img_0516-500.jpg Ok, here’s some damage. The blade got stuck one time and a bolt holding the wheel on the axle was bent. But… It held. And at least if the system breaks down some day, it’s probably this wheel that’s going to come loose. Better than the saw blade, right? :)

DIY tool:
img_0515-500.jpg Here comes THE dangerous part :) I needed a tool to cut a couple of hundred decorational bevellings. So I made the tool myself. It’s made of 5mm thick iron plate and the parts are shaped with an angle grinder. Of course it became highly eccentric and made the tool axle bed and the table itself shake terribly. At this point I was glad that I made a heavy table. A lighter table would have become a traveller. I tried to tie down the tool axle bed with a rope but it wore off (it was thick rope with multiple turns). I finally hammered the bed down with nails. It was pretty scary device though, I tell you. The fact that I had no switch made it even more exciting. The shaking loosed the nut holding tool in place and I had to tighten it time to time. The problem was that the cable was plugged on the other side of the presumptional trajectory of the loosened tool parts… I put a plywood sheet on the way of the trajectory and made my way to the cable in the protection of that every time I heard scary noises coming of the saw.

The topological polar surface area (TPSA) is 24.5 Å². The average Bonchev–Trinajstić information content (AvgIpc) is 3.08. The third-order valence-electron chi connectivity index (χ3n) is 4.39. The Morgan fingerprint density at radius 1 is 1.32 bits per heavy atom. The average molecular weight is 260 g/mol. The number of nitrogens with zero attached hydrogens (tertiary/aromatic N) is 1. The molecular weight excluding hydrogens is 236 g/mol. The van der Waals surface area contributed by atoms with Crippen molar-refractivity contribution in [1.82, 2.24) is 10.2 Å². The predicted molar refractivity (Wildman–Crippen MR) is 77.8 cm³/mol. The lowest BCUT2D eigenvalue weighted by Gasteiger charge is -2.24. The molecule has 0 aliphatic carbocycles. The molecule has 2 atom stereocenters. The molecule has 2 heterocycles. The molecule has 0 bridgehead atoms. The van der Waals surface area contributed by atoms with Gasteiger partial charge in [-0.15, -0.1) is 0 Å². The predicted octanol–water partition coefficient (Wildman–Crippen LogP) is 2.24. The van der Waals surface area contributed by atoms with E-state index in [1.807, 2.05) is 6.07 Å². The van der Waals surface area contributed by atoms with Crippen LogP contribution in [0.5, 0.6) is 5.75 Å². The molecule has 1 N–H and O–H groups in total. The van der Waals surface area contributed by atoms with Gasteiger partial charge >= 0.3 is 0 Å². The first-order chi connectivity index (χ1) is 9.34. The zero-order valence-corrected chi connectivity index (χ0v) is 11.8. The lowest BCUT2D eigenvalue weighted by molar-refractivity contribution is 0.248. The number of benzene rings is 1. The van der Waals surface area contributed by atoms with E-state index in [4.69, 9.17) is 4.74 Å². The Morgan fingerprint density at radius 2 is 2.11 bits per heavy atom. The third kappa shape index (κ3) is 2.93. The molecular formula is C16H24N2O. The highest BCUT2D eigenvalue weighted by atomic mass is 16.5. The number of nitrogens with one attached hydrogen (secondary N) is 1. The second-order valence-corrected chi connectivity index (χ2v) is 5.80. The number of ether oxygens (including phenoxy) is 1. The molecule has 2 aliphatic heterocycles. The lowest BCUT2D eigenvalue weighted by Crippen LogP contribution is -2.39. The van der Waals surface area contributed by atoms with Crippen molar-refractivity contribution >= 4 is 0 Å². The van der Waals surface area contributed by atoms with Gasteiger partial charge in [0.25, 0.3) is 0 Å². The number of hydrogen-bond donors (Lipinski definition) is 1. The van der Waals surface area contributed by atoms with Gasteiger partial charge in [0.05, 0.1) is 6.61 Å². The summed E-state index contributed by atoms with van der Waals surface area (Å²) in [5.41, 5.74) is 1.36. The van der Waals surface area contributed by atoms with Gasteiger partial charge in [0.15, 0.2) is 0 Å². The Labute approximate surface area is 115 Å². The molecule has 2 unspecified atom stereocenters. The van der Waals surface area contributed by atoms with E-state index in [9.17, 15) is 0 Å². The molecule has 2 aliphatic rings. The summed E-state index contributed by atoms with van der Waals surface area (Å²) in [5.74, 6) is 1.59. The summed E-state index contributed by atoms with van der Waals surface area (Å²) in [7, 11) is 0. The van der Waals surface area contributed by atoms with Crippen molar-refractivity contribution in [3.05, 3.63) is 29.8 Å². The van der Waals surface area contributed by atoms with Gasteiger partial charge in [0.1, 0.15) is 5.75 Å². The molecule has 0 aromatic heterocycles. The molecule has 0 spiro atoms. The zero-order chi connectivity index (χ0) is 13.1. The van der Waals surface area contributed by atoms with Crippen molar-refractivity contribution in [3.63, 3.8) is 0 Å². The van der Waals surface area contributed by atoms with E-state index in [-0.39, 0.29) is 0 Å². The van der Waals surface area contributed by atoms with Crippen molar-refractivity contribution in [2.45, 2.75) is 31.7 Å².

The finished product:
img_0523-500.jpg In the end it paid off. Making of the tool, tuning the system and making the bevellings took about a day and a half, but still it was a lot easier than making all those bevellings by hand.

And painted:

img_1198-500.jpg Quite nice.

Was it worth it? I don’t know yet, because the saw is not ready yet :) I have big plans for the saw. I’m going to make lots of wonderful things with it. It took about 3 weekends to make the saw to this point and a lot of planning and hunting down the parts (the motor, mainly). The parts came to cost about 400 euros, so the saw was not cheap. But on the other hand I’m fantasizing that when I’ll present people all the wonderful things I will make with it some day, it’ll raise some eyebrows when I’ll tell them that I also made the tool to make them. How do you put a price on status?